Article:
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Why Capitalists Hate Free Trade

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In my last opinion piece on current affairs, I discussed Donald Trump and his introduction of tariffs and how they might lead to a trade war with China and the rest of the world. In that article, I quoted P. R. Sarkar, who said that, “Neither the capitalist countries nor the communist countries like the free trade system because it is detrimental to their respective self-interests.”

I was aware that this statement might be confusing since free trade is supposedly one of the main pillars of the capitalist system. In this installment, I will clarify my views on this issue.

Protectionism to Protect Budding Industries

As has been clearly explained in Roar Bjonnes’ and Caroline Hargreaves’ book Growing a New Economy: Beyond Crisis Capitalism and Environmental Destruction, no capitalist country became advanced by opening up its borders to free trade. Whether it is Great Britain, the United States, Sweden, Japan or South Korea, they all protected their economies with tariffs, import quotas, and government subsidies until their economies became strong enough to compete successfully on the international market.

Friedrich List (1789-1846), a German economists living in the United States, wrote:
Any nation which by means of protective duties and restrictions on navigation has raised her manufacturing power and her navigation to such a degree of development that no other nation can sustain free competition with her, can do nothing wiser than to throw away these ladders of her greatness, to preach to other nations the benefits of free trade, and to declare in penitent tones that she has hitherto wandered in the paths of error, and has now for the first time succeeded in discovering the truth.

Protectionism in Advanced Economies

Not only developing countries, but also advanced nations, such as the United States and the advanced economies in the European Union, are very much dependent on trade restrictions to remain prosperous.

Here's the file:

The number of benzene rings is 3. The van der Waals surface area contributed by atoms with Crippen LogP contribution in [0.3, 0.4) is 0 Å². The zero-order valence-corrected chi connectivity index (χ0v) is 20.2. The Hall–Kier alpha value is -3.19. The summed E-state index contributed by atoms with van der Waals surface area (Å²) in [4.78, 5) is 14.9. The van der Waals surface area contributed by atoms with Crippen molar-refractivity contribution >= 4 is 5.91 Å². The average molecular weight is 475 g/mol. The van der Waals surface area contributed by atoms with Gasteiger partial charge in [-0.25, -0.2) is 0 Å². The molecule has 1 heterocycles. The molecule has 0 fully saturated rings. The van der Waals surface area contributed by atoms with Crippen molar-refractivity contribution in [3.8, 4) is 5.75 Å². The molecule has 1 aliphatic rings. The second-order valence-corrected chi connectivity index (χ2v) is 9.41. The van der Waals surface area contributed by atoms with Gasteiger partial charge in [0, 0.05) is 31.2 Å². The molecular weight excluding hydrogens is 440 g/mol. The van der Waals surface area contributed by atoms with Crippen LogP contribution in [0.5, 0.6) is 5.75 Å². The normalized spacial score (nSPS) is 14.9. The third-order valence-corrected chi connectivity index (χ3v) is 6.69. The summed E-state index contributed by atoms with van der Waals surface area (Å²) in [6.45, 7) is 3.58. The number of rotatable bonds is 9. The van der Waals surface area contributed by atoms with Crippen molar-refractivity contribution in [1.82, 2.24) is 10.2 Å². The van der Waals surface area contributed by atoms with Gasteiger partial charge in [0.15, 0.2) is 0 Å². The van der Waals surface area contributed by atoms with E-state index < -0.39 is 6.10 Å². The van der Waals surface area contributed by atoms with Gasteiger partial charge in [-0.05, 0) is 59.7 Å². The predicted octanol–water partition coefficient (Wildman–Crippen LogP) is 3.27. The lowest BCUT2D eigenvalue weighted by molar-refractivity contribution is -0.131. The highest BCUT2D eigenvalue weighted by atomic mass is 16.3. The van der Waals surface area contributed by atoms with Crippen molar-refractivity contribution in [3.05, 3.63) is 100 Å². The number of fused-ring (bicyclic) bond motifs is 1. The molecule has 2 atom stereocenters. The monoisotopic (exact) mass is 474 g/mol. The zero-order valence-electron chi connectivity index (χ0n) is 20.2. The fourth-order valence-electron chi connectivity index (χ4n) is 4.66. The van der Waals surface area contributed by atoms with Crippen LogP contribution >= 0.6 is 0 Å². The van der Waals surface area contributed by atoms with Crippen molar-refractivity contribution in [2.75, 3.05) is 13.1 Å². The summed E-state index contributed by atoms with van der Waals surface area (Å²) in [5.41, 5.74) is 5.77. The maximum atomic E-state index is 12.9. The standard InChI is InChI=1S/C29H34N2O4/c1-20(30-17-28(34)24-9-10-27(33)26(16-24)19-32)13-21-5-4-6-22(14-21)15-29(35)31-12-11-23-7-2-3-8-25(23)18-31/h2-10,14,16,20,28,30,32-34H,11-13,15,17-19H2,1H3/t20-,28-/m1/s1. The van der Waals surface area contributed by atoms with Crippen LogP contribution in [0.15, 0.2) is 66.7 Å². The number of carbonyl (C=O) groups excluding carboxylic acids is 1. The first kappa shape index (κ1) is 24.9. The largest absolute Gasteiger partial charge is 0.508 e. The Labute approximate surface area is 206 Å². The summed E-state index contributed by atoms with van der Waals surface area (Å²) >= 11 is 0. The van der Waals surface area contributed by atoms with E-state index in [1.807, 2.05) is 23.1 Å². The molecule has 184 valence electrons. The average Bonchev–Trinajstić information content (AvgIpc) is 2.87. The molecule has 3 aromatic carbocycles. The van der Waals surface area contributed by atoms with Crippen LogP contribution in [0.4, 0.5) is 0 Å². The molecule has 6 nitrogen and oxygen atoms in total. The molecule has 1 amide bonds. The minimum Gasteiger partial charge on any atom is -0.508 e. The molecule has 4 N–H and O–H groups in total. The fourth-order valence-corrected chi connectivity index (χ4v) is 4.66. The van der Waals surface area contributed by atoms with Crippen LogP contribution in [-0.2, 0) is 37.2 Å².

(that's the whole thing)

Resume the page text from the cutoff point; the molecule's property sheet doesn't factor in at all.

Protection of Agriculture
First of all, these countries have tariffs, subsidies and quotas to protect agriculture, one of the few areas where a poor, developing nation actually could have had a competitive advantage over advanced economies. The European Union uses 50% of its budget to support the Common Agricultural Policy, which subsidises all farming in the European Union. Without this support, no food in commercial quantities could be produced inside the European Union—all agricultural products would have to be imported from third world countries. The United States has similar policies in place.

Intellectual Property Rights and Patents
The restrictions on free trade in agriculture is basically there to provide food security in times of conflict and war, and preserve the rural way of life in Europe. From the capitalist’s point of view, Europe could do very well without these subsidies. But there is one trade restriction that advanced economies are absolutely dependent on to survive, and that is Intellectual Property Rights (IPR) and patents.

Due to the rhetoric we hear in the news media, IPR and patents are not commonly considered restrictions on free trade. In reality, these restrictions are as powerful as tariffs and quotas. Both interfere with the market as it would react if there were no regulations. While tariffs prevent foreign goods to compete in the local market on the same terms as local goods, patents create a monopoly for the inventor to sell products based on the patent without competition.

In practice, this prevents local goods in developing countries to compete against patented imported goods, even if they have the capacity to produce them much cheaper than the imported goods. This is clearly a restriction on free trade, and originally the introduction of patents was controversial. Throughout the 19th century, both Switzerland and the Netherlands refused to protect patents as they argued it created artificial monopolies and went against the principles of free trade.

Patents secure a monopoly for the entity that owns the patent, and enables it to charge much higher for the product than it would have been able to charge in a free market where anyone could have produced it. This system enables companies who own patents to generate spectacular profits.

Pharmaceutical companies make hundreds of billions of dollars in profits selling drugs that cost next to nothing to produce, as they can set any price they like when nobody is allowed to compete with them. Kymira, a gene blocking cancer drug produced by Novartis, costs $475,000 per treatment. The company argues that the cost is justified due to the fact that the cost of developing the drug was very high, but in this particular case much of the research that went into the drug was done by the University of Pennsylvania at the expense of tax payers to the tune of $200 million. This is a typical procedure in the pharmaceutical industry. While the costs are socialised and paid by the tax payers, the profits are privatised and pocketed by the private company.